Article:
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ISSUE 115 VOL 13 PUBLISHED 3/1/2002

Lent, give up the sacrificing

By Erin Piel
Staff Writer

Friday, March 1, 2002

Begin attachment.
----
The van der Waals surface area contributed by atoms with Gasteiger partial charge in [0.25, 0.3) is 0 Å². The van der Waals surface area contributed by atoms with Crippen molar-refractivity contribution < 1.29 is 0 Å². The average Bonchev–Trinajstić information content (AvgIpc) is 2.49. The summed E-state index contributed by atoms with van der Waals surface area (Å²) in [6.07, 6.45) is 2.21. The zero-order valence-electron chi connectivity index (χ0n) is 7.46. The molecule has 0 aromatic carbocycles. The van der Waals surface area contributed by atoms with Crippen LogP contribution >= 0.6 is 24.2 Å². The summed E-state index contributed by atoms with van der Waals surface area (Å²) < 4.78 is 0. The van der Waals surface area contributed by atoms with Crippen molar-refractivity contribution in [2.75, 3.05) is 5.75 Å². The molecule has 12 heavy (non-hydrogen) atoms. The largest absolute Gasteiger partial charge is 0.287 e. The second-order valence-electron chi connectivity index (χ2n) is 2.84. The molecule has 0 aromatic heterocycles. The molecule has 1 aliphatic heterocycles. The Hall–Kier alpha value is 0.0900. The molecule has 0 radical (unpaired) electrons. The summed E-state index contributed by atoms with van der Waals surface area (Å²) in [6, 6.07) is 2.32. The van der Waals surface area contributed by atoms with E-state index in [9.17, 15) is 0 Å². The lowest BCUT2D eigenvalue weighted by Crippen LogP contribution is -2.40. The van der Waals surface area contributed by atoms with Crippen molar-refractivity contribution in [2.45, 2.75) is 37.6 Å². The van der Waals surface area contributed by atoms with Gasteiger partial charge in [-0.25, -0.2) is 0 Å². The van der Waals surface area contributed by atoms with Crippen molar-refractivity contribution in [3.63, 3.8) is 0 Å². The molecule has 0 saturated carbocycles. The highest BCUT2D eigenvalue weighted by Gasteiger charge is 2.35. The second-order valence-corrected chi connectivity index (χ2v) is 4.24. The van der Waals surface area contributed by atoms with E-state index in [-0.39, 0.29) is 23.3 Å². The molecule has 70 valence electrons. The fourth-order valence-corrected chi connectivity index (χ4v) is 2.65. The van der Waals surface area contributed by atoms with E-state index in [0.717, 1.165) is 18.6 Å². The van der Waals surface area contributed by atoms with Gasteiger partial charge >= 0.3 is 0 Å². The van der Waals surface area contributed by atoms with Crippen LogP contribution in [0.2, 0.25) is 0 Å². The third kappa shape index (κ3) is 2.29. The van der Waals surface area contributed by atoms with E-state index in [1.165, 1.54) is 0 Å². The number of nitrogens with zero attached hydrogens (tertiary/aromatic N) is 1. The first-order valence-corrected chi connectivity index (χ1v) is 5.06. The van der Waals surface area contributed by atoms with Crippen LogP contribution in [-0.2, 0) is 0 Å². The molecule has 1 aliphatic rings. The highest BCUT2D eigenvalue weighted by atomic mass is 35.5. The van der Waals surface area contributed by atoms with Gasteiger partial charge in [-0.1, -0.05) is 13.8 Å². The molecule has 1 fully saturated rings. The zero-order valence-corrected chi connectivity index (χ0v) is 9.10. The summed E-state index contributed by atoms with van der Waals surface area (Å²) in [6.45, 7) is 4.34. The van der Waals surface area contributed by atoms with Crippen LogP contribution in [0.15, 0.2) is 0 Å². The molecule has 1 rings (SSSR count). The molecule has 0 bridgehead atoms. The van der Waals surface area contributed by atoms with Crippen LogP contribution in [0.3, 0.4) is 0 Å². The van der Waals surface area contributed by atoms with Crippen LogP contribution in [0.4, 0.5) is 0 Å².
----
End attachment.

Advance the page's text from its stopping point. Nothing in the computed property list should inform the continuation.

Ahhh, that lovely season of Lent is upon us once more and with it comes the tradition of giving something up, or sacrificing, if you will. Now, don’t get me wrong. I’m all for religious reverence, personal examination, and small acts of humility. Somewhere along the way during all those years in private school, that’s how this practice of giving something up for Lent was described to me. In the past, I’ve spent a good number of my Lenten seasons diligently giving something up. One year, when I was in the second grade, it was an actual class assignment, and had I not been eight, I would have had some serious issues with it. I gave up watching television, which actually worked to my advantage when we had an assignment to watch this program on TV and then write a little report on it. Even with my second grade logic, I was able to point out the irony to my teacher that in order to do that report, I would have to compromise myself on the other assignment, and therefore, I just couldn’t do the report. I ended up having to do a book report. Last year, I also made an attempt at sacrificing again. I gave up mochas, but flubbed up on the first day, forgetting it was Ash Wednesday and had a mocha at Caribou. That led to quite an elaborate system of changing and qualifying my sacrifice. At one point, I actually created my own working definition of what constituted a mocha. As I have pointed out before, whipped cream is an incredibly vital part of any mocha, and if it is lacking, the mocha is not a real mocha and therefore is fair game. It grew more ridiculous from there and I gave up after about six days into Lent. Apparently, parting with espresso, even for a short time, just isn’t a good idea for me. This year, Lent started early for me, around late September, to be precise, when I gave up going to my 9:05 class. It’s like little kids who try giving up bathing or eating their vegetables for 40 days – some sacrifices just aren’t a good idea. However, the retention rate of doing nearly an entire semester’s worth of reading the night before finals is remarkable. People have suggested that I give up or limit my coffee intake for Lent this year. These are also some of the same people who think I’m rude and crabby enough already, so do they honestly think cutting me off from my one last unadulterated joy in life will improve that situation? Are they hinting that I might be an addict? Isn’t there already enough bitterness and unhappiness in the world without going around creating more in a tradition that thrives on personal guilt and shame? I know that Catholics and Lutherans really depend on that guilt, but I have an idea that can spin that guilt in a more positive, life-affirming way. A sacrifice is meaningless if your heart isn’t in the right place or it feels like an obligation. Instead of giving something up, why not do something extra for the next 40 days (actually, it’s more like 25 days)? And I’m not suggesting getting drunk every weekend night as opposed to just the one. Something to spread joy and sunshine, rather than depleting the already scant supply, like I would do if I were to follow people’s suggestions. For example, take an extra 15 minutes each day or so and write a letter to someone whom you haven’t written in a while. Give a Friday flower to someone different each week. Volunteer! This still requires thoughtful introspection and embodies the personal and individual qualities that this Lenten tradition fosters, but in a way that can bring a smile to someone else and make another corner of the world a little brighter.

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